Knox County Nutrient Stewardship Field Day


Grain and livestock farmers in western Illinois are confirming the benefits of aerial cover crop seeding. From earlier planting and establishment to good forage stands that extend cattle grazing, young farmers participating in the Knox County Young Farmers multi-year cover crop project are finding answers and sharing their knowledge with other area farmers.

“Through a partnership created in 2018, farmers have planted 18, 20-acre cover crop plots at a subsidized cost. There is one plot in nearly each township across the county,” said Brandon Hall, West Central FS operations manager in Wataga, and a Certified Crop Adviser. “The project allows farmers to try cover crops on a small scale and help meet their individual goals.”

Hall is coordinating the project that was developed by the Knox County Young Farmers, along with others at Knox County Farm Bureau and with an Illinois Farm Bureau (IFB) Nutrient Stewardship Grant. Participating farmers and local partners shared details and preliminary results about the ongoing project during a Nutrient Stewardship Field Day, April 6.

“We think it is exciting to see agriculture as a solution for improving water quality and addressing climate change,” said Lauren Lurkins, IFB director of environmental policy. “We want state and federal policymakers to be aware of what farmers are doing to find solutions to reduce nutrient loads going forward, and one of the go-to answers is cover crops.”

GROWMARK Forage, Turf and Wheat Product Manager Ryan Snyder shared cover crop seed selection tips, including ways to incorporate certified cover crop seed mixes for various end results.

“Cover crop use is increasing in Illinois,” he said. “The Knox County program is a practical, effective way to pool resources to see what works and what doesn’t.”

Snyder encouraged farmers to aerially apply or plant cover crops in early September for best establishment.

“One thing we have found in this county is that aerial application is the way to go,” said Hall. “After planting, we know changes happen beneath the ground, so we want to collect consistent data, pull soil samples in spring and fall and show how cover crops build soil health and value.”

Garrett Lindell, Lindell Aerial Ag Services, explained to farmers how aerial seeding works, and how best to maximize the results.

“Timing is critical for making aerial applications and how seed drops depends on the varieties,” he says. “Consistent seed choices make application easier.”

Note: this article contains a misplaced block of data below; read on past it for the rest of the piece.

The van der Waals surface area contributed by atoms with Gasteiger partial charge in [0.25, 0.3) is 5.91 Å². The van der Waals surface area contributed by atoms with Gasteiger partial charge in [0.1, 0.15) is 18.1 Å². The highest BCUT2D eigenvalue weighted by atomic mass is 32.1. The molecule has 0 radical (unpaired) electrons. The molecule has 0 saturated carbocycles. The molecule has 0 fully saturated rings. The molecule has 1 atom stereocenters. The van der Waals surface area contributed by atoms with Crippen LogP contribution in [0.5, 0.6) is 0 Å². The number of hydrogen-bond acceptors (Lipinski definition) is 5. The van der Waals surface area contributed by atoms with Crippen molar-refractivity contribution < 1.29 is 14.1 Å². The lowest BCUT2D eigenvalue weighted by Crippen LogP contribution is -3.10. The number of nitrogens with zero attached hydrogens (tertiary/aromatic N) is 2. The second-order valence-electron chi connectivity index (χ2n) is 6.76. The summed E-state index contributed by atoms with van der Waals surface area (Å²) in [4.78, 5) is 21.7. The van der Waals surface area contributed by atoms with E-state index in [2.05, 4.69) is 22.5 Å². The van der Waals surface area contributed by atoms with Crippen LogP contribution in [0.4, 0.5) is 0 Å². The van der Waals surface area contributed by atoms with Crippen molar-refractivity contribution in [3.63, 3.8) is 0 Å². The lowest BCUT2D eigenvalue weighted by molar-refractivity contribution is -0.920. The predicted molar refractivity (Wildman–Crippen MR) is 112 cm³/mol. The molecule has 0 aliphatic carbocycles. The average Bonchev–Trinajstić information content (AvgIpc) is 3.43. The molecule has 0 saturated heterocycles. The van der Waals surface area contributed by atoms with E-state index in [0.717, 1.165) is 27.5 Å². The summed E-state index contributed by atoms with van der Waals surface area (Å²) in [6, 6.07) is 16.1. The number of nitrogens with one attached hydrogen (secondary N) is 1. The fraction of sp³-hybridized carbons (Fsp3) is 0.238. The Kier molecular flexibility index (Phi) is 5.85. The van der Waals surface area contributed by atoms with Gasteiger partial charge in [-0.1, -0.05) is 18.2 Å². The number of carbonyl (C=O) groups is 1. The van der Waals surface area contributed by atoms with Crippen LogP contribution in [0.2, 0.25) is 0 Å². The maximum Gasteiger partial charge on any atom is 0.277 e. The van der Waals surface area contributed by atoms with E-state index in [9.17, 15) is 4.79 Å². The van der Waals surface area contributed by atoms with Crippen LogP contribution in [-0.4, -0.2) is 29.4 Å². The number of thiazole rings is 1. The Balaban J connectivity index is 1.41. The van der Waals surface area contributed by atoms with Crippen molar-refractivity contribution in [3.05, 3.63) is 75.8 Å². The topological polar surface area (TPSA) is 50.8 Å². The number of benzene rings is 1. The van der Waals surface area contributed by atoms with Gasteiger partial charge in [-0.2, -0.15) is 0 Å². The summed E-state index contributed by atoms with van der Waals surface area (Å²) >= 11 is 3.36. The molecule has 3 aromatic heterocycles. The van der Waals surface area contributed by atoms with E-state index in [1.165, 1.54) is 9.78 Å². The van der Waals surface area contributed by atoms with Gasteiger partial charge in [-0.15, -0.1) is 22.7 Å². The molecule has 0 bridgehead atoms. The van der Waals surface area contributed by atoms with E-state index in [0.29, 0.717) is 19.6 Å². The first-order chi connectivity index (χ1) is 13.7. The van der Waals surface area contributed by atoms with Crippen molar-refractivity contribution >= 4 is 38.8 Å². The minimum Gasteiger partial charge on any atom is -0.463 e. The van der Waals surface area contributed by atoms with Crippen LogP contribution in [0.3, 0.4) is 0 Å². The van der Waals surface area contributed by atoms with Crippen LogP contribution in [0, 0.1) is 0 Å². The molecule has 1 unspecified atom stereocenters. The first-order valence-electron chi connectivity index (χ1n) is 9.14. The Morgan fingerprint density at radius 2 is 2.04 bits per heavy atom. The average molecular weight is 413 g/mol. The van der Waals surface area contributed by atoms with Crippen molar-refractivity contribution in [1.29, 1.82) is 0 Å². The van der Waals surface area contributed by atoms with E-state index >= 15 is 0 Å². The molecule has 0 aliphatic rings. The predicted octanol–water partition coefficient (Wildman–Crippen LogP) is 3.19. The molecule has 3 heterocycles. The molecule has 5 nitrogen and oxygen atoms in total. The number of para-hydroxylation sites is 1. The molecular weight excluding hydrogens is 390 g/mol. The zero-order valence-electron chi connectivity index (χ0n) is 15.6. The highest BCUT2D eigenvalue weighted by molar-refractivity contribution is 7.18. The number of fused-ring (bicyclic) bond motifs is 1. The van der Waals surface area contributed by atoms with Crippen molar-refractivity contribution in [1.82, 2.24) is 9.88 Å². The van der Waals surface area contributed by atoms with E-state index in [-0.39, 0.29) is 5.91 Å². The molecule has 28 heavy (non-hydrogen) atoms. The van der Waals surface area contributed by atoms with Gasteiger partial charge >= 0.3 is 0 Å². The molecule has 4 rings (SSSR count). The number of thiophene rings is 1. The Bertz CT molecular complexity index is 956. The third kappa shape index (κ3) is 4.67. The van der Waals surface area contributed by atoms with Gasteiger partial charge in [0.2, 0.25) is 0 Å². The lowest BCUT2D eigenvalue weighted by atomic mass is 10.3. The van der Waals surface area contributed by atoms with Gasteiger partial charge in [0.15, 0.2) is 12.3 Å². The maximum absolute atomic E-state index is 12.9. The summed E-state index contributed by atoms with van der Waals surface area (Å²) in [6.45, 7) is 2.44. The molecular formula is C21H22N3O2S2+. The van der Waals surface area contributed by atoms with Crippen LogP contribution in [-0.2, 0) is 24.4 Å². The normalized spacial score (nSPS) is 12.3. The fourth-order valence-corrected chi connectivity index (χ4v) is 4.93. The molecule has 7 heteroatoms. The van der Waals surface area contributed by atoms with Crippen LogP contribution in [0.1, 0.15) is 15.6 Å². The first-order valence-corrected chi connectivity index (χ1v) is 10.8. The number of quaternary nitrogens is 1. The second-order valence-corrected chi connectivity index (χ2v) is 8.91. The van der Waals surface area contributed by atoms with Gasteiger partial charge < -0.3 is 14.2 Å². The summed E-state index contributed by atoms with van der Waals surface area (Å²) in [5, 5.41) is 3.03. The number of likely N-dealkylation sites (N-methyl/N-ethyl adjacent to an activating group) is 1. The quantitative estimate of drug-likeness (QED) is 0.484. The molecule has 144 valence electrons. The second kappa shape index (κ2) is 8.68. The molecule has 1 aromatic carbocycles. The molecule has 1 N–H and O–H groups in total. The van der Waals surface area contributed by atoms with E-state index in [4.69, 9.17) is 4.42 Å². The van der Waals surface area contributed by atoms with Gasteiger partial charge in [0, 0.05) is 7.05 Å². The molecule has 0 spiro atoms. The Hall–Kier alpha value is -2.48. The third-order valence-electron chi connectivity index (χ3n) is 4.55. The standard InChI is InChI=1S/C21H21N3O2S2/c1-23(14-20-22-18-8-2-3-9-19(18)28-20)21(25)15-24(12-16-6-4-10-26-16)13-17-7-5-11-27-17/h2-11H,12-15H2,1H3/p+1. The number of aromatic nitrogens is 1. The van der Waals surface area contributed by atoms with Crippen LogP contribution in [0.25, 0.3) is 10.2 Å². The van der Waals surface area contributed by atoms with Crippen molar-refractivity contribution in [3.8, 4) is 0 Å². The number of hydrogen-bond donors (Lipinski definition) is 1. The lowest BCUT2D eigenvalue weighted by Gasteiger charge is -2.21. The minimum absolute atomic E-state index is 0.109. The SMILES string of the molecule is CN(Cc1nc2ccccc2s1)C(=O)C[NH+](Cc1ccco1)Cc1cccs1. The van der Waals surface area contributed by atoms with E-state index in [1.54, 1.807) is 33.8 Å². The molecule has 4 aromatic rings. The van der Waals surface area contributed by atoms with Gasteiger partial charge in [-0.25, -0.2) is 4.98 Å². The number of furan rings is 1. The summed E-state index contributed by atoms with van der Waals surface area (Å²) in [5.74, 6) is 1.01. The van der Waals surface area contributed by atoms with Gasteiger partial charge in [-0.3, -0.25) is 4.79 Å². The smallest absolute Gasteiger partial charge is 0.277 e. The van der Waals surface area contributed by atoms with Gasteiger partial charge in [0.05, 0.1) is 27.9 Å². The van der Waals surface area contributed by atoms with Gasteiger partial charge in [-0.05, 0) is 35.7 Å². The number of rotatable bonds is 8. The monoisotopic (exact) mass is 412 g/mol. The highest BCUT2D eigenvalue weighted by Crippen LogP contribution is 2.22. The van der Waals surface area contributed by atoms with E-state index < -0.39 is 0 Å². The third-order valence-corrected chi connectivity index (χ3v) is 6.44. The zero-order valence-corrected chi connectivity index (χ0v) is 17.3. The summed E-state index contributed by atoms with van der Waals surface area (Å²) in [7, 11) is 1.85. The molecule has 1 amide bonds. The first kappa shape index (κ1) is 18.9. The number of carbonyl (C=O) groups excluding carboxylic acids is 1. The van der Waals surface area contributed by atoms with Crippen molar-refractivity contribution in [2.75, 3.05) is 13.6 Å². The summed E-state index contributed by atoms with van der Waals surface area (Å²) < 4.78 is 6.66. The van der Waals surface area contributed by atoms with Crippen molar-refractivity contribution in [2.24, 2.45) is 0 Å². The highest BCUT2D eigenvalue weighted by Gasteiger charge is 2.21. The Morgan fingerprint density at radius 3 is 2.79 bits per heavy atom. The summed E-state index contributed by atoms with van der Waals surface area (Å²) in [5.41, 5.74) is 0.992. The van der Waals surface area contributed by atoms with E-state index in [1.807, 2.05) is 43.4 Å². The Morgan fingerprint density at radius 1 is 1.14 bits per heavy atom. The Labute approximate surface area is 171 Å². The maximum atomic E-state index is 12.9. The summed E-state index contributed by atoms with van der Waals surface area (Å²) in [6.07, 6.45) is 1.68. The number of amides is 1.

Wade Springer, whose plot is in Truro Township, has been experimenting with cover crops for about four years. He said aerial seeding into an existing soybean crop just before leaf drop has been the ideal timing for him and has helped reduce weed problems.

“Our cash crop is our first priority. When we harvested soybeans, we did not have any wrapping or plugging with the cover crops. And if we clipped any of the cover crops, they were not injured because there is so much growth underground,” he said. “It takes a different mindset.”

Springer was part of a young farmer panel at the field day that discussed how they are improving water quality, stretching cattle feed and better managing erosion and soil health.

“We got involved because we wanted the year-long ground cover to build organic matter on our heavy clay soils and to minimize tillage,” said Patrick King from Copley Township, “although, it has been harder to establish cover crops in clay soils versus black soils with aerial applications.”

Jeff Grady said cover crops have improved drainage in their plot in Knox Township. He also manages a low-fertility plot in Orange Township, where they have allowed cattle to graze the cover crops and replenish nutrients with the manure being added to the soil. He has even cut back on his alfalfa acres to plant more cover crops with his corn and soybean rotation.

Aaron Link in Rio Township has found that planting cereal rye and triticale provided better protein for his cows and extended the grazing season for two to three weeks during a warm fall.

“Cover crops are hardy,” said Link. “When we put turnips and rye into our corn stand, the radishes got to be 14 to 16 inches tall. The cows loved them.”

Most of the farmers have had success terminating cover crops in the spring with an application of glyphosate prior to planting row crops. Vertical tillage and crimping resulted in less consistent destruction of cover crops that sometimes required a follow-up burndown herbicide.

“As a young farmer, it is good to see what mistakes are made and learn from others, so we hit the ground running,” said Carl O’Connor, whose plot is in Sparta Township. “We ultimately will have five solid years of data with support from the project that we can share with other farmers.”

To read more about IFB’s nutrient stewardship field days, visit

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